One of the people yesterday at the convention was a fan of Falcon Crest. He said what Richard and I had going together with the two characters is the kind of chemistry that you see sometimes. He said, "It was just wonderful, these two guys, and they got along so well. There were no egos, and it was humorous as well." So, I did that for three years. It was a joy going to work, and working with people like Jane Wyman, and the guest stars. I got to work with Kim Novak. Rod Taylor was an old friend. I was in a movie with him, 36 Hours, with Eva Marie Saint, James Garner. So Rod was great. They would bring all these wonderful old guest stars back. So I’d get to meet a lot of them. That was a gas. I really liked that.

Let’s talk about Star Trek. How did that come along for you?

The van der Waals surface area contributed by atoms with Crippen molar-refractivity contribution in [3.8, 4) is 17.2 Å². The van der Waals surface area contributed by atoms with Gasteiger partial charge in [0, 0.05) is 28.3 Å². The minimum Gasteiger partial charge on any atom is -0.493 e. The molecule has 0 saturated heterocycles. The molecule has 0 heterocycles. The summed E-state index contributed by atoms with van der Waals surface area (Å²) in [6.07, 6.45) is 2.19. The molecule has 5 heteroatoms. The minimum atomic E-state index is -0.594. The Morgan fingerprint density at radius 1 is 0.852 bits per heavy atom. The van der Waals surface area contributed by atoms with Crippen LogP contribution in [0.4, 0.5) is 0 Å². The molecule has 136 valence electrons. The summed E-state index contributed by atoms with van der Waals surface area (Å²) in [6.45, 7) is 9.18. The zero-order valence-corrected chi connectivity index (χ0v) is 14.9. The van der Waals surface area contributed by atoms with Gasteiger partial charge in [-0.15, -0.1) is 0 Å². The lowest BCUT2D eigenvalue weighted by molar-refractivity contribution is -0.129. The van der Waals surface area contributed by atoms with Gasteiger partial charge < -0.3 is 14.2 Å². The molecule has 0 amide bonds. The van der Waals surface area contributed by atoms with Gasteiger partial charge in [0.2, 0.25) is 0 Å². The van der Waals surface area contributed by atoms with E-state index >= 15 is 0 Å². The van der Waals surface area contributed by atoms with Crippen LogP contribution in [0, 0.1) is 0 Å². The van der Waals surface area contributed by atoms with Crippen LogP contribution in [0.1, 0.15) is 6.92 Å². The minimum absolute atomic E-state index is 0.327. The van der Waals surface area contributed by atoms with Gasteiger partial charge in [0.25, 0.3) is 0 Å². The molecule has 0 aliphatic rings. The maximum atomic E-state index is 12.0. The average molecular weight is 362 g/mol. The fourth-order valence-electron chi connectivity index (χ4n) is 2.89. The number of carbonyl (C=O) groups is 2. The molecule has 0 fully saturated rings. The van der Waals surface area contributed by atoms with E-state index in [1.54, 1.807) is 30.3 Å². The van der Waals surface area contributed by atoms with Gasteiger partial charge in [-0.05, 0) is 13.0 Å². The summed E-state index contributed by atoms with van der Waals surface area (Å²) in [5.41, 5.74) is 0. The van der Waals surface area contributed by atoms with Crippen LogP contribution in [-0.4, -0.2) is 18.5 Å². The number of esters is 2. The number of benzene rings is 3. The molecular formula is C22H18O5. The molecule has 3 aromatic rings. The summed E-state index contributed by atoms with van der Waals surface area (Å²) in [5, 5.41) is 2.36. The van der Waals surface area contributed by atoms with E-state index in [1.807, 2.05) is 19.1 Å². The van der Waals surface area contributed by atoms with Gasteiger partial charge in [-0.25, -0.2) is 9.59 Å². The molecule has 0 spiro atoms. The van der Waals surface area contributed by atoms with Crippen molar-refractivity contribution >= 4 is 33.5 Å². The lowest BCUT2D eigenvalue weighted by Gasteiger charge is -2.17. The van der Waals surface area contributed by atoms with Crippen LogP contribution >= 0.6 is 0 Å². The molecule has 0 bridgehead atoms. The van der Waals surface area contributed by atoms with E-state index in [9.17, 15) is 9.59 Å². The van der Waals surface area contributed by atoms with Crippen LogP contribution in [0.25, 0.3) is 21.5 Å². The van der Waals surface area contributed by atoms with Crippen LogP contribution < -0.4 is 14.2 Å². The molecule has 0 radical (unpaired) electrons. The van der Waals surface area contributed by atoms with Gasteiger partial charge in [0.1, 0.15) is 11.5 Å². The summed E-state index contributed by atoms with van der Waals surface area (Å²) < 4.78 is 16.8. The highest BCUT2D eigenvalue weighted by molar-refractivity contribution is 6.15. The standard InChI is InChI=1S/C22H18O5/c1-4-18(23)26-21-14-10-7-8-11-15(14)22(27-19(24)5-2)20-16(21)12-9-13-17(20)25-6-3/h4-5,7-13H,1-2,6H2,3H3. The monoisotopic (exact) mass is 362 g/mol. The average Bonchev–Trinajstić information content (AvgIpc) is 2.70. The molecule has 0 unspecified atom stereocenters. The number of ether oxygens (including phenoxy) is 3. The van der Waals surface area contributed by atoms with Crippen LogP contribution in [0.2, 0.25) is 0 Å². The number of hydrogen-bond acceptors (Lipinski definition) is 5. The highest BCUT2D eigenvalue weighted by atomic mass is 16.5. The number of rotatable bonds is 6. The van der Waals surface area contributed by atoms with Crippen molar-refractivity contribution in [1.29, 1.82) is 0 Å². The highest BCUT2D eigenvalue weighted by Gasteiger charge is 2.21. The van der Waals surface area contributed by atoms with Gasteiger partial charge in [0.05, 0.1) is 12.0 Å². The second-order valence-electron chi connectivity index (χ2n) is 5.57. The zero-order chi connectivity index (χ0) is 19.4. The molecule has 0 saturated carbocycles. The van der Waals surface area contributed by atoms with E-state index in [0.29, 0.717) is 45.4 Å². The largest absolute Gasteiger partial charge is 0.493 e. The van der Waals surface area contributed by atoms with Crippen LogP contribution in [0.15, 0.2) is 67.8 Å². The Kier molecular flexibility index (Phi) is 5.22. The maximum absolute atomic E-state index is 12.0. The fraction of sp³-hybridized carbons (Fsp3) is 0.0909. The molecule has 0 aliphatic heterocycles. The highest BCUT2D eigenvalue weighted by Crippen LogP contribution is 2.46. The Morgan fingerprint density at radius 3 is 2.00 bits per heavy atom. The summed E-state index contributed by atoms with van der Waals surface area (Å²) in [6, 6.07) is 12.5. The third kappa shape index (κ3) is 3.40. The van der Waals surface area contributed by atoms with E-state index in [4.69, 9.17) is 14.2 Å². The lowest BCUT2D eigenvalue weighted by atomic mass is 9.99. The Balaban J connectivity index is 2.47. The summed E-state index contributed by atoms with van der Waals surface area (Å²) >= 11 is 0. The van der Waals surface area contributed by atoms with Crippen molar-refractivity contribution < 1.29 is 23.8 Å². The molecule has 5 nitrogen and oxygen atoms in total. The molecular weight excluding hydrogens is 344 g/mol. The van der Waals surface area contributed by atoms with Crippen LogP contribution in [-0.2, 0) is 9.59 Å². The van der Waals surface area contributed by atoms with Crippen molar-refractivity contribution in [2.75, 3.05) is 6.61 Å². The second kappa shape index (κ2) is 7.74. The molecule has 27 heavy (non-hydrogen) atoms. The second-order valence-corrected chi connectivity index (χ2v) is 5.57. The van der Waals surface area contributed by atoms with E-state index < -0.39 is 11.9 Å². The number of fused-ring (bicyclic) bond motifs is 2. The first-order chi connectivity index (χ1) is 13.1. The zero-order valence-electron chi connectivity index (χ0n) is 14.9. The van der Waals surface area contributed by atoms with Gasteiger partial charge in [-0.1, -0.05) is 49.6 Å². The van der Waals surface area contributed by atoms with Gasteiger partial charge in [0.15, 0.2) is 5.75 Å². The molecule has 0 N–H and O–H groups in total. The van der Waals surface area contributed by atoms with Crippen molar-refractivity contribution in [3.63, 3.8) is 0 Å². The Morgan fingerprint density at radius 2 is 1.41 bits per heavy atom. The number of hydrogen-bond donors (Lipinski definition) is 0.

That was a very simple thing. Agent said, "Go to Paramount," where the casting was. I went in, and the casting director -- I forget his name -- but Gene Roddenberry was there. He had me look at script. I started to read, and he said, "That's fine." I barely got two lines out. He looked at the guy, Roddenberry, and says, "Well, I’m happy.

Really?

[LAUGHTER] Yeah.

Did you know anything about Star Trek? Had you heard of it yet?

I had watched, I think, one or two episodes. I think at the time I didn’t even have a color television. But anyway, so Gene hired me. I knew Bill Shatner from 1958. We were both in the same play on Broadway. The World of Suzie Wong. That was my first professional job, and I was understudying Bill. I also met my wife-to-be in the show, Sarah Marshall, who went on later and did “The Deadly Years” on Star Trek.

We sense a Shatner story coming on…

Let me tell you a little bit more about before the shoot. When I say my wife-to-be, the interesting thing is that when we were on the road trying out in Boston -- she told me this later -- they had a little fling one night. We come back into town, and I knew.

Meaning her and Shatner?